The human body is made up of about two-thirds water. We need to drink it in order to maintain healthy body functions. We need to drink it in order to live. Without it, humans would be nothing more than dried skin stuck to brittle bones. In addition to humans being two-thirds water, bones are 25 % water, the human brain is 75% water and human blood is 83% water. Imagine if you can a giant sized piece of beef jerky and that's what humans would be without water. Even though water is so important to us, many humans do not drink the recommended daily amounts needed.
Water is involved in every function your body performs. It is the primary component of every cell in your body and all body fluids including: blood, lymph, saliva, cerebrospinal fluid, intestinal juices, gastric juices, and pancreatic juices. Water prevents DNA damage and makes repairs more efficiently. Water increases the efficiency of the immune system in the bone marrow, including against cancer. Water also suppresses your appetite naturally and helps metabolize stored fat. It can help maintain proper muscle tone by giving muscles the ability to contract. Water helps the body rid itself of waste and can relieve constipation. It carries nutrients and oxygen to the cells, lubricates joints, regulates body temperature and protects body organs and tissue. Water can even help reduce stress, anxiety, and depression In short, water, is essential to life.
Another important part of a healthy body is electrolytes. Electrolytes are the chemicals in the body which are required for regulating nerve and muscle function and other physiological functions. Sodium, potassium and chloride are important electrolytes in the body. Sodium regulates the amount of water in the body. The movement of sodium results in the electric signals required for communication between different cells. Potassium is important for regulation of heartbeat and muscle functions. Sodium and Potassium are positive ions whereas Chloride is a negative ion which is used for maintaining the fluid balance in the body.
When the body doesn't get the water it needs, it becomes dehydrated. Dehydration is when the water that exits the body is greater than the amount of water entering the body. One of the main causes of dehydration is simply not drinking enough water. Other causes of dehydration are diarrhea, vomiting, diabetes and sweating. Sometimes people do not even know that they are suffering from dehydration so it is important to know the symptoms. When you are dehydrated you will usually have one or more of these symptoms: dry mouth, lightheadedness, your eyes may not be able to make tears, and you may be unable to sweat. In addition to this, you urine will become a dark yellow, almost brown color. When the body gets less water, it perceives this as a threat to survival and begins to hold on to every drop. Water is stored in extracellular spaces (outside the cell). This shows up as swollen feet, legs and hands. Once a person realizes that they are dehydrated, they may try to fix the situation by drinking coffee or something other than water. This is not a good idea. It is a common error to substitute tea, coffee, caffeine-containing soft drinks, or alcohol-containing beverages for water. Do not consider alcoholic beverage, soda, coffee or tea as an equal substitute for water. Caffeine and alcohol act as diuretics, further increasing your water needs. When you drink alcohol in excess, you usually end up with a hangover headache the next day. The most obvious source of headaches due to hangovers is dehydration caused when alcohol suppresses anti-diuretic hormone. This hormone normally orders the body to conserve water, but alcohol dulls the command, causing people to lose far more water to urination than they take in with the alcohol. Being dehydrated effects the inside of the body as well as the outside. For example, it is common in cases of dehydration, a person's kidney's starts to fail. . As dehydration progresses, the volume of fluid in the intravascular space decreases, and blood pressure may fall. This can decrease blood flow to vital organs like the kidneys, and like any organ with a decreased blood flow; it has the potential to fail to do its job. Other complications of dehydration are seizures, swelling of the brain, heat injury and comas.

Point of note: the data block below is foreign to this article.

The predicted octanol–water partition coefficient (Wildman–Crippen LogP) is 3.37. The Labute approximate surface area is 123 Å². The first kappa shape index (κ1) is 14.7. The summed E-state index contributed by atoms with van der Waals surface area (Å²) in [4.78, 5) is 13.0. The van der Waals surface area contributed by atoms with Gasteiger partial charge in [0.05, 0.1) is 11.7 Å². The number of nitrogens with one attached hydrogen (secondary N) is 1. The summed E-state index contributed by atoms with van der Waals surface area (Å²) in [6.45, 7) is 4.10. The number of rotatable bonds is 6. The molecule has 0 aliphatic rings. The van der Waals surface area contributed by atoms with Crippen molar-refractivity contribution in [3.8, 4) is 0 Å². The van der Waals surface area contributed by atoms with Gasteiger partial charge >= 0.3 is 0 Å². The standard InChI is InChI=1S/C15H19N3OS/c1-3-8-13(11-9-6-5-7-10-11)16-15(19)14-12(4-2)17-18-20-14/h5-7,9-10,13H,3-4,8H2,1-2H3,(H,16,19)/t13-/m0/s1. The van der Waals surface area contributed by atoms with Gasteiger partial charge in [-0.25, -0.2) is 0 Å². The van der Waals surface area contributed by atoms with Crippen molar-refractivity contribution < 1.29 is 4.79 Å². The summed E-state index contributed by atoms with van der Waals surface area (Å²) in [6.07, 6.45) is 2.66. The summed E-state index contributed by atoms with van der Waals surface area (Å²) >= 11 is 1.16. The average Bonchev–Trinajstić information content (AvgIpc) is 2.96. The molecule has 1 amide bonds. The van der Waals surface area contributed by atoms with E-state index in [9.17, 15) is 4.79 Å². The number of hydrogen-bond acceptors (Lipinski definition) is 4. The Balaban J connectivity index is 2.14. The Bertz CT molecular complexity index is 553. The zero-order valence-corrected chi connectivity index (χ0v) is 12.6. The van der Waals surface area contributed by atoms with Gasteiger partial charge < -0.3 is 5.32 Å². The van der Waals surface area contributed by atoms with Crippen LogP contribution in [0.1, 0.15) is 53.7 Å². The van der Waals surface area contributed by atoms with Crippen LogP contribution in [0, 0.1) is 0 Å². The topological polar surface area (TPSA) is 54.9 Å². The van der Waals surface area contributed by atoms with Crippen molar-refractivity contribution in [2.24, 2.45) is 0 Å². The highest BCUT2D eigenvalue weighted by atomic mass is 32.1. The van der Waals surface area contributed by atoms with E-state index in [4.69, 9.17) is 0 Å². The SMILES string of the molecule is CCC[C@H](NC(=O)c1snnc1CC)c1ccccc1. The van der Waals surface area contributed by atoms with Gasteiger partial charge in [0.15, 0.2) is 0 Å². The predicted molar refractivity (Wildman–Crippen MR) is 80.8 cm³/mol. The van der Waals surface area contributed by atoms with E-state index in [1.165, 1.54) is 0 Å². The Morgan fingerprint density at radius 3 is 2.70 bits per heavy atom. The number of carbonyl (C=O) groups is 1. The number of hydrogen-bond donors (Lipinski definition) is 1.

If you are dehydrated, there are several ways to get your hydration levels. The first and most important way, is by drinking water. Studies used to say drinking 8 glasses of water a day is sufficient in maintaining a healthy body regardless to what you weigh. Now there is a more precise way in finding out how much water you need to remain healthy. To find out how much water you need, take your weight in pounds and divide it by two. The answer is what you should be drinking in ounces. I will use my weight to show an example of this equation. I weigh 172 pounds so I would divide my weight by two. 172 divided by two is 86. I should be drinking 86 ounces or almost 11 cups of water a day to ensure healthy body functions. I am sad to say that I am lucky if I drink half that much.
Another way to keep hydrated is to eat or drink clear liquids. Clear liquids can be Jell-O, clear soup broths, popsicles and other replacement fluids that may contain electrolytes such as Pedialyte, Gatorade, or Powerade. Severe dehydration requires treatment by doctors with intravenous solutions containing sodium chloride. The intravenous solution is given rapidly at first and then more slowly as the physical condition improves.
Hopefully this article will help you grasp how important it is to stay hydrated and what happens to your body if you do not.